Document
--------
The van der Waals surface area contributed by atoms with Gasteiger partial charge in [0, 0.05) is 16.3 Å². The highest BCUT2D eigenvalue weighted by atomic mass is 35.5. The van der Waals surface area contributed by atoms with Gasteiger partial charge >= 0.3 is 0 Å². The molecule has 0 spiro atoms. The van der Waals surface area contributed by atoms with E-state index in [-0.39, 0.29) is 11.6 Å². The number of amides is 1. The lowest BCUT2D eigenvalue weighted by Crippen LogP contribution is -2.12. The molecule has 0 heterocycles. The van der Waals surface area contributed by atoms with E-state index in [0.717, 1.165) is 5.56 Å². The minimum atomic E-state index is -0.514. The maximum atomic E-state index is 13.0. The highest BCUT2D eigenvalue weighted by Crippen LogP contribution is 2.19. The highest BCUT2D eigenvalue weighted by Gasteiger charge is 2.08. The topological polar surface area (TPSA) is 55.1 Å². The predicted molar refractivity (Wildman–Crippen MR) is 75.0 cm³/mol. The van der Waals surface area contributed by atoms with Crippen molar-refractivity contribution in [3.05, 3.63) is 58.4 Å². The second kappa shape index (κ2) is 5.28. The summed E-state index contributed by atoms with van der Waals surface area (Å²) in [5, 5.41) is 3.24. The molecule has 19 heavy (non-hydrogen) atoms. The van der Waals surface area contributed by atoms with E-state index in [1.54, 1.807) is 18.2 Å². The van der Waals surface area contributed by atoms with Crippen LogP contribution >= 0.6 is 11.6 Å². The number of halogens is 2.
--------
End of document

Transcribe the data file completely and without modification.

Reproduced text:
The van der Waals surface area contributed by atoms with Gasteiger partial charge in [0, 0.05) is 16.3 Å². The highest BCUT2D eigenvalue weighted by atomic mass is 35.5. The van der Waals surface area contributed by atoms with Gasteiger partial charge >= 0.3 is 0 Å². The molecule has 0 spiro atoms. The van der Waals surface area contributed by atoms with E-state index in [-0.39, 0.29) is 11.6 Å². The number of amides is 1. The lowest BCUT2D eigenvalue weighted by Crippen LogP contribution is -2.12. The molecule has 0 heterocycles. The van der Waals surface area contributed by atoms with E-state index in [0.717, 1.165) is 5.56 Å². The minimum atomic E-state index is -0.514. The maximum atomic E-state index is 13.0. The highest BCUT2D eigenvalue weighted by Crippen LogP contribution is 2.19. The highest BCUT2D eigenvalue weighted by Gasteiger charge is 2.08. The topological polar surface area (TPSA) is 55.1 Å². The predicted molar refractivity (Wildman–Crippen MR) is 75.0 cm³/mol. The van der Waals surface area contributed by atoms with Crippen molar-refractivity contribution in [3.05, 3.63) is 58.4 Å². The second kappa shape index (κ2) is 5.28. The summed E-state index contributed by atoms with van der Waals surface area (Å²) in [5, 5.41) is 3.24. The molecule has 19 heavy (non-hydrogen) atoms. The van der Waals surface area contributed by atoms with E-state index in [1.54, 1.807) is 18.2 Å². The van der Waals surface area contributed by atoms with Crippen LogP contribution >= 0.6 is 11.6 Å². The number of halogens is 2.